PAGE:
• Create a pattern using colour and sound in Snap! Level 1
  • Drag and drop interface.  If you’ve done any block programming, there’s little to learn
  • Simple. sequence and the loop to repeat
  • Boards to run over the carpeting – buy them at Home Depot
  • Coloured pens and sheets to plan before programming.  I was impressed that the coloured pens matched exactly the basic colours of the robot.

Challenge 2:  Motion
  • Move Finch in multiple directions
  • Butcher paper to draw patterns
  • Velcro to attach marker to the Finch
  • Move to Snap! Level 2
  • Movement steps are now programmable
  • Colours are programmable by intensity
  • Buzzer has music integration A-G
Challenge 3: Maze
  • Given a maze, program the Finch to move from one to two
  • Move to Snap1 Level 3 – adds even more  commands
  • Tape on bathroom tile
Challenge 4: Sensors
  • Check to see if there’s something in the road and adjust your path to miss it.  Basically, design two paths around the board and determine which to follow
  • Use IF/ELSE block, left obstacle block – had a great conversation with the university student as to exactly how the sensors worked.
  • Embedded IF/ELSE block
That was a terrific workshop of learning.  And, I made a new friend!
Best. On-call.  Ever.

Whatever happened to …

… Altavista?

Peter Beens is taking a course and shared one of the activities from the course with us on Facebook.  The activity was to create some web links.  The example that he shared took a pretty nostalgic look at the web.  One was a link to the Altavista search engine.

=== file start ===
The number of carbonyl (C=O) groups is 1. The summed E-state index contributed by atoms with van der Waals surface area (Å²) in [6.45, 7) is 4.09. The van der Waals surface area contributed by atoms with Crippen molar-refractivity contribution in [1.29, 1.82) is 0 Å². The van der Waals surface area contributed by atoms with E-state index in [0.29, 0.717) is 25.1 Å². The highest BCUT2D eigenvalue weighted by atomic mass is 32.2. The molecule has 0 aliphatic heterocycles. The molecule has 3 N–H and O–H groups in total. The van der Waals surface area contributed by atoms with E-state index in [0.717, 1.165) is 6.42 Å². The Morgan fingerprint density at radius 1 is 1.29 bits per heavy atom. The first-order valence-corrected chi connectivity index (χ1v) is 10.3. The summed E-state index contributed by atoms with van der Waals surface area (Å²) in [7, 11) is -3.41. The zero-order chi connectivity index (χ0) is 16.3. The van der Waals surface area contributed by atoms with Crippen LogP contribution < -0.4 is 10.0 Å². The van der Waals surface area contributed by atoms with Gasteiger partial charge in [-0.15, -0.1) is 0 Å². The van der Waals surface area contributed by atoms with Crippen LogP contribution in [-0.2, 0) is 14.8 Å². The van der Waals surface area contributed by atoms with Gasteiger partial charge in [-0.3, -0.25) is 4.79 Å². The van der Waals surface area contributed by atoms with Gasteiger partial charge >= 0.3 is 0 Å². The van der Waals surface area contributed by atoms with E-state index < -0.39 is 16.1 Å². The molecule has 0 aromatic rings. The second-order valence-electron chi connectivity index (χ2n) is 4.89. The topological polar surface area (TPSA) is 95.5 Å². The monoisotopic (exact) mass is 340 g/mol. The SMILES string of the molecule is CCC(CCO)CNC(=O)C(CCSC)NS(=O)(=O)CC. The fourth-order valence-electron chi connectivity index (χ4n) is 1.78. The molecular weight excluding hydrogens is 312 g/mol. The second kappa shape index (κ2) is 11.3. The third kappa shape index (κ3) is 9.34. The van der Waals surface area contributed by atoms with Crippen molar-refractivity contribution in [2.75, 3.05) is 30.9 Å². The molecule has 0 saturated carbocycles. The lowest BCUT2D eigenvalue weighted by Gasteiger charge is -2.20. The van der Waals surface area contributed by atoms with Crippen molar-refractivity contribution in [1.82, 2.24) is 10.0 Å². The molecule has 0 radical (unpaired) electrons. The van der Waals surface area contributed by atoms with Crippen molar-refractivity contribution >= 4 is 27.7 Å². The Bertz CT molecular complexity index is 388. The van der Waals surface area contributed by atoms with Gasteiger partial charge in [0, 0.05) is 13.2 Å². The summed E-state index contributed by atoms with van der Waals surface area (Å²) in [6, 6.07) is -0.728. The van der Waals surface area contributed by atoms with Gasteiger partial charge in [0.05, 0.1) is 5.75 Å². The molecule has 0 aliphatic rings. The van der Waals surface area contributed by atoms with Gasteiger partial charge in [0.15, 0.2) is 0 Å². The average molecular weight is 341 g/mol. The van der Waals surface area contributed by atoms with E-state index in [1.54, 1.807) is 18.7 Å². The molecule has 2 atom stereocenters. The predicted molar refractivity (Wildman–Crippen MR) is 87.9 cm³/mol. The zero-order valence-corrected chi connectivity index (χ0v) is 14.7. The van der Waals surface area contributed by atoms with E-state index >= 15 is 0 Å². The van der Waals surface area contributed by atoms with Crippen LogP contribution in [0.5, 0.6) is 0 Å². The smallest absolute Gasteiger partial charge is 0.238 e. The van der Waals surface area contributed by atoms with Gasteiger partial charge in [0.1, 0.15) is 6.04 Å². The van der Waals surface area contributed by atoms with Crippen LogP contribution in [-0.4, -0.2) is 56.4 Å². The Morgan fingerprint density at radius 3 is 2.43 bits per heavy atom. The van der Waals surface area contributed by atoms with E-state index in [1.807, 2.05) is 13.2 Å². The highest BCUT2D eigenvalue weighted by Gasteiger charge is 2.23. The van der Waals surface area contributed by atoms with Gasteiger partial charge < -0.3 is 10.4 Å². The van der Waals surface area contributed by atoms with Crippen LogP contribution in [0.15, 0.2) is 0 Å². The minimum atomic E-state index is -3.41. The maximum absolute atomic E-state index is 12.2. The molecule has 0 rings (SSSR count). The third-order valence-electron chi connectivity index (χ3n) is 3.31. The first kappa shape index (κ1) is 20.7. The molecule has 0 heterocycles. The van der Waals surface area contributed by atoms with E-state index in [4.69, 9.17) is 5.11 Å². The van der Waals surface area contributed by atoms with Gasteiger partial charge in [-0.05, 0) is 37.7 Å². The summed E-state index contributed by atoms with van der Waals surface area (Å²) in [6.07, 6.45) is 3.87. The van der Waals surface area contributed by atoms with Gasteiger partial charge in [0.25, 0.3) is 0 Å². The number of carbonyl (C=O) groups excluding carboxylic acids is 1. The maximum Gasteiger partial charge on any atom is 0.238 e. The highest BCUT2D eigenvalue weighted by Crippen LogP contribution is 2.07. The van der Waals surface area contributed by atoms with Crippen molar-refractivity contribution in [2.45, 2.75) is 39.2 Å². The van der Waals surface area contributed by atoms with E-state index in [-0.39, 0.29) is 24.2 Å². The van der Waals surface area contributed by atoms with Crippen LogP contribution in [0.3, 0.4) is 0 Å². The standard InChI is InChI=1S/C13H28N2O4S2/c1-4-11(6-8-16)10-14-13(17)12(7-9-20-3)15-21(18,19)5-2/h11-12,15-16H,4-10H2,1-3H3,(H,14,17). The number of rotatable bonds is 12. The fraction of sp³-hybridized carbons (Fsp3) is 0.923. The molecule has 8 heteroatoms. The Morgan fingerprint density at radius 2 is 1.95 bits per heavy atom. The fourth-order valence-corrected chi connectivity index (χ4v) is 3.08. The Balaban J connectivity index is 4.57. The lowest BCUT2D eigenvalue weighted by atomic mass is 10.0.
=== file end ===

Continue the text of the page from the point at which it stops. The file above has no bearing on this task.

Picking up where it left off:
Now, there’s something that takes me back.  I hopped over to the Wayback Machine and screen grabbed a picture.

I can remember this vividly.  It was the very best search engine on the web.

You had options too.  You could search the Web and Usenet on December 19, 1996!


That’s pretty old by today’s standards.  I wondered what would happen if I went to the Altavista site today.  I remember that it had been acquired years ago.  So, I went to and it resolved to the Yahoo! search site.  The full history of Altavista is nicely recorded here in Wikipedia.

1996 was a pretty unique and formative time on the web.  There was no “The Google” or other things that we take for granted these days.

In fact, when you launched your browser, it didn’t search by default.  In the case of Internet Explorer, it went to the Microsoft website.  Similarly, Netscape called home on launch.  But, you could set a default webpage for the browsers – tabs?  What are tabs?  So, using all my HTML skills, I had created for my district a Student Reference Portal and our technicians made that the default web page when they did their summer imaging of the computers.  There were links to the frequently used student resources and to a slew of search engines.  In its time, that was important because there were significant differences in the results returned – critical search literacy really was a thing.  It also allowed me to direct link students and teachers to the “Advanced Search” portion of the website to help refine searching skills.

I looked on my hard drive here to see just where students were linked to for searching.  How’s this for a blast from the past?

The version that I have stored here was later in time and so also had links to Google, Bing, MSN, and Yahoo!.